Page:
A Nice Gesture by Jeroen Arendsen

Various personal interests and public info, gesture, signs, language, social robotics, healthcare, innovation, music, publications, etc.

Category: Mobile Phones

MobileASL progress


A demo describing the MobileASL research project

The group of MobileASL researchers at the University of Washington features in a local news bulletin. They have been working for a few years now on efficient transmitting of ASL video over a channel with limited bandwidth. The idea is to enable mobile videophony, which has been the holy grail of mobile applications for quite some time already.

Personally, I am not convinced that specific technology for the transmission of sign language video will really have an impact. Here are a few reasons. Bandwidth will increase anyway with costs going down. Processing capacity in phones will increase. Videophony is an application that is desirable for many, not just signers. In other words, there is already a drive towards videophony that will meet the requirements for signing. Furthermore, I am not sure which requirements are specifically posed by sign language. People talk and gesture too, and I imagine they would want that to come across in the videophony as well. Finally, signers can and do adjust their signing to for example webcams. Does the technology address a real problem?

“The team tried different ways to get comprehensible sign language on low-resolution video. They discovered that the most important part of the image to transmit in high resolution is around the face. This is not surprising, since eye-tracking studies have already shown that people spend the most time looking at a person’s face while they are signing.”

Would this not be true for any conversation between people?

On the positive side: perhaps this initiative for signers will pay off for everyone. It wouldn’t be the first time that designs for people with specific challenges actually addressed problems everyone had to some degree.

Ninja Strike Airtime


Ninja Strike, a killer application for gesture recognition?

This is certainly an interesting development. Previously we have seen mobile phones using motion and acceleration sensors for gesture control (see here and here). There have also been applications where the camera was used to simply capture optical flow: something in front of the camera is moving/turning in direction A therefore the phone is moving/turning in A + 180 degrees (here). In this case the gesture recognition appears to go a step further and at least the hand appears to be extracted from the image. Or does it simply assume all movement is the hand? And then perhaps the position of the motion is categorized into left-middle-right? Maybe the velocity is calculated but I don’t think so.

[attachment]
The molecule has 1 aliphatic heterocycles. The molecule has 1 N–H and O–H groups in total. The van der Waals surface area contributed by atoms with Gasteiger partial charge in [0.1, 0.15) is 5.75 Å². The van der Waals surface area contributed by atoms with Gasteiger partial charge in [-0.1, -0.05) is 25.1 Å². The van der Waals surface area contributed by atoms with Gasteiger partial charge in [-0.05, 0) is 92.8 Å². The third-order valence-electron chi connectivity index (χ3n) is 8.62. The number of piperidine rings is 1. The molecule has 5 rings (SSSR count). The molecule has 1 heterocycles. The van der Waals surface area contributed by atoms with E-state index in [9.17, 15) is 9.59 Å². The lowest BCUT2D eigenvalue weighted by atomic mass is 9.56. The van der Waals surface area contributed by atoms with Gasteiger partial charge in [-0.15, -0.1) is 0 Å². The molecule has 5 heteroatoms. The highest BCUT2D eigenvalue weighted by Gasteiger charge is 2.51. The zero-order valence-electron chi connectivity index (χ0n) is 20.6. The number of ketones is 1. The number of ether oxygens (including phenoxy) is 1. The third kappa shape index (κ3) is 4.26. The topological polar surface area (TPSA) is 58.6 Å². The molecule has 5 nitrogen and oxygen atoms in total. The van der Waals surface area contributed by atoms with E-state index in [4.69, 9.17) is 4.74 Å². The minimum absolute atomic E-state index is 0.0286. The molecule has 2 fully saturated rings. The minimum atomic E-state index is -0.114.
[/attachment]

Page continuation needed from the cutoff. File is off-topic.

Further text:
Update: I do like the setup of how people can hold their phone with the camera in one hand, throw with the other and check their virtual throw on the display. The virtual throwing hand on the display is more or less in the same position as your physical hand, which I think is nice.

EyeSight is a techno start-up of 2004 from the Kingdom of Heaven (Tel Aviv) aspiring to use nothing but Air and a Camera to achieve a divine interaction between true techno-believers and their mobile phones. They prophetize that their technology will ‘offer users, including those who are less technologically-adept, a natural and intuitive way to input data, play games and use their mobile phone for new applications’. Heaven on Earth. Mind you, nothing is carved in stone these days. Besides, human nature and intuition are all too often deified these days anyway. Human nature is what usually gets us into trouble (not in the least in the Middle East).

Anyway, one of their angels called Amnon came to me in the night bearing the following message:

Hello Jeroen,
First Allow me to introduce myself. I’m Amnon Shenfeld, RND projects manager for eyeSight Mobile Technologies.
I’ve been following (and enjoying) your BLOG reports for a while, and I thought that the following news from my company, eyeSight Mobile Technologies, may make for an interesting post.
eyeSight has just launched “Ninja Strike”, an innovative mobile game featuring a unique touch free user interface technology we call eyePlay™. Allow me to provide some background information about eyeSight, eyePlay and Ninja Strike: I’m sure you are aware of the popularity and attention innovative user interfaces are getting since the introduction Apple’s IPhone and Nintendo’s Wii… My company’s vision is to bring this technology into the mobile market, and our first products are focused on changing the way mobile gamers play. Our new game, “Ninja Strike”, does exactly this.
You play a ninja warrior with Ninja Stars as your primary weapon. Your stars are thrown by making a throwing motion in front of the phone’s camera. Much like training in real life, during the game you will learn how to throw your weapon correctly, and improve your aim. Your enemies, the evil Kurai ninjas, will also gain strength as the game advances…
Looking forward to hear from you, I hope to see a new post in your blog soon, you’ve been quiet for a while… J
Amnon Shenfeld

Amnon, will you heed my calls? Have you answers to my burning questions above?

eyeSight
game demo

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